At New York's P.S.1 Art Center, The Party Goes On
This year marks the 10th anniversary of the MoMA/P.S.1 Young Architects Program, run by New York’s Museum of Modern Art and the P.S.1 Contemporary Art Center. The program invites emerging architects to create a temporary outdoor landscape in P.S.1’s concrete courtyard in Queens, home to its Warm Up summer music series. According to Barry Bergdoll, MoMA’s chief curator of architecture and design, the program often acts “as a barometer” of research trends among young designers.
This year, the winning concept, which Bergdoll calls “very much in the mood of the times,” is by the Cambridge- and New Haven–based firm MOS. Dubbed afterparty, it was chosen from among the proposals of five finalists selected out of a pool of about 40 invited nominees. The other finalists were !ndie architecture, Bade Stageberg Cox, L.E.FT architects, and PARA-project.
In response to the program brief, which required only that architects provide shade, seating, a bar area, and water elements within a $70,000 budget, MOS’s Michael Meredith and Hilary Sample created what they call an “urban shelter” and “cooling station.” Their installation is a network of cones and domes made of aluminum and dark-colored thatch; scattered underneath the tent-like structures are benches and concrete water troughs. The design is a direct response to the courtyard site’s extreme heat and to P.S.1’s industrial neighborhood. The installation’s tallest conical forms will act as thermal chimneys, drawing hot air up and out; they will also look like chimneys, mimicking what Meredith calls the surrounding “landscape of smokestacks.”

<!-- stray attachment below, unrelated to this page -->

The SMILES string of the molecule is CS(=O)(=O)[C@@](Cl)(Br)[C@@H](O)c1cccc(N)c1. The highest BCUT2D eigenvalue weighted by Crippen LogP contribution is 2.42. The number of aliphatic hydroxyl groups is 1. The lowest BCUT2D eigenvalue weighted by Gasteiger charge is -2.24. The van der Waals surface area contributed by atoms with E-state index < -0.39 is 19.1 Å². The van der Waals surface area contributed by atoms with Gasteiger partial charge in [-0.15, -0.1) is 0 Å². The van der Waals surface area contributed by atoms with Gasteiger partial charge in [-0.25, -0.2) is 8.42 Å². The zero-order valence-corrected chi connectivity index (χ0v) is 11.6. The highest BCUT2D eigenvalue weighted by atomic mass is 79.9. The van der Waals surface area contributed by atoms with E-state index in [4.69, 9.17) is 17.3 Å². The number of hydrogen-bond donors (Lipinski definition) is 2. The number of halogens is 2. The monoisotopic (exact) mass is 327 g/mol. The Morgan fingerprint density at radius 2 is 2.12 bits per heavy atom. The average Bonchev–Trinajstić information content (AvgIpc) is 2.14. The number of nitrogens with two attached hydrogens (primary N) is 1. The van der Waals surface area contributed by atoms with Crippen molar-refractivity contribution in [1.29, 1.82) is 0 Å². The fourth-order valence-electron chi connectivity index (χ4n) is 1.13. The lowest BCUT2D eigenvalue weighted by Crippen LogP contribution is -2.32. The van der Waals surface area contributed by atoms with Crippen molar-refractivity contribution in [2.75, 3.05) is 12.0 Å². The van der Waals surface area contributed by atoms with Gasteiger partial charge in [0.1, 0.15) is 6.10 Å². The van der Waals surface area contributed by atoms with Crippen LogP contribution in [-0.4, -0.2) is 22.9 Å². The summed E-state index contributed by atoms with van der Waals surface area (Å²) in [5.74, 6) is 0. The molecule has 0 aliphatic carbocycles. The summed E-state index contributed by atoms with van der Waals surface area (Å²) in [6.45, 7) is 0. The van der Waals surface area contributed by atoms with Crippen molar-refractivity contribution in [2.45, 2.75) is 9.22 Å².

The architects say the troubled state of the economy influenced their design. “The idea of all these people partying for us was a little weird given the situation at hand,” says Meredith, “so we tried to produce more intimate spaces to hang out in, lots of seating, a slightly more somber atmosphere.” Sample says they also aimed to use simple features, like arches and oculi, that would be easy to construct.
According to Bergdoll, the economy also influenced MoMA, which discussed suspending the Young Architects Program, but decided that to do so would be terrible. “If the museum couldn’t support young architects through thick and thin,” he says, “that would not really represent our commitment to contemporary architecture.”
MOS's afterparty is presently being installed and goes on public display June 28; the music series kicks off Saturday, July 4. All five finalists' proposals will be exhibited at MoMA, in Manhattan, over the summer.